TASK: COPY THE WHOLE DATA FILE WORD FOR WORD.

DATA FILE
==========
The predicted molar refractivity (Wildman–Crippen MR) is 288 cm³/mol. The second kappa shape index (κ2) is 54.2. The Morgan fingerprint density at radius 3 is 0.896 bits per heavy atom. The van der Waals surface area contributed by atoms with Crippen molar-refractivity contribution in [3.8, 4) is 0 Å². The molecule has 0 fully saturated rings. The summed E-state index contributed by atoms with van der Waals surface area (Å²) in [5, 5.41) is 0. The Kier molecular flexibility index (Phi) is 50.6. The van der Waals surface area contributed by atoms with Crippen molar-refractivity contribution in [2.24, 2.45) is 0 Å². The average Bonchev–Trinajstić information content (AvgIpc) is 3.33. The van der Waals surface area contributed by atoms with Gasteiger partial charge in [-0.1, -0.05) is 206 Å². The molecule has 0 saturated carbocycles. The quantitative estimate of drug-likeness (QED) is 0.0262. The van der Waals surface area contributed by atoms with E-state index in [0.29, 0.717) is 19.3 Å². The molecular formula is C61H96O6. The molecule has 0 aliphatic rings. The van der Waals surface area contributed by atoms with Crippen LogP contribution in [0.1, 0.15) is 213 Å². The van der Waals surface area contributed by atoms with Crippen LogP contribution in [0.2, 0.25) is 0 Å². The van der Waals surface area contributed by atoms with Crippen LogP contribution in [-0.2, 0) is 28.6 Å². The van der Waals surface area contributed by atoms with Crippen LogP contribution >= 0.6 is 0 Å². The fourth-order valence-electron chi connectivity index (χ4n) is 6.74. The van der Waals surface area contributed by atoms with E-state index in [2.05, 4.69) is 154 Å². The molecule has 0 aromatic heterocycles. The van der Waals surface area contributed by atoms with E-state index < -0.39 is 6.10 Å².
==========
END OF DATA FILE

The predicted molar refractivity (Wildman–Crippen MR) is 288 cm³/mol. The second kappa shape index (κ2) is 54.2. The Morgan fingerprint density at radius 3 is 0.896 bits per heavy atom. The van der Waals surface area contributed by atoms with Crippen molar-refractivity contribution in [3.8, 4) is 0 Å². The molecule has 0 fully saturated rings. The summed E-state index contributed by atoms with van der Waals surface area (Å²) in [5, 5.41) is 0. The Kier molecular flexibility index (Phi) is 50.6. The van der Waals surface area contributed by atoms with Crippen molar-refractivity contribution in [2.24, 2.45) is 0 Å². The average Bonchev–Trinajstić information content (AvgIpc) is 3.33. The van der Waals surface area contributed by atoms with Gasteiger partial charge in [-0.1, -0.05) is 206 Å². The molecule has 0 saturated carbocycles. The quantitative estimate of drug-likeness (QED) is 0.0262. The van der Waals surface area contributed by atoms with E-state index in [0.29, 0.717) is 19.3 Å². The molecular formula is C61H96O6. The molecule has 0 aliphatic rings. The van der Waals surface area contributed by atoms with Crippen LogP contribution in [0.1, 0.15) is 213 Å². The van der Waals surface area contributed by atoms with Crippen LogP contribution in [0.2, 0.25) is 0 Å². The van der Waals surface area contributed by atoms with Crippen LogP contribution in [-0.2, 0) is 28.6 Å². The van der Waals surface area contributed by atoms with Crippen LogP contribution >= 0.6 is 0 Å². The fourth-order valence-electron chi connectivity index (χ4n) is 6.74. The van der Waals surface area contributed by atoms with E-state index in [2.05, 4.69) is 154 Å². The molecule has 0 aromatic heterocycles. The van der Waals surface area contributed by atoms with E-state index < -0.39 is 6.10 Å².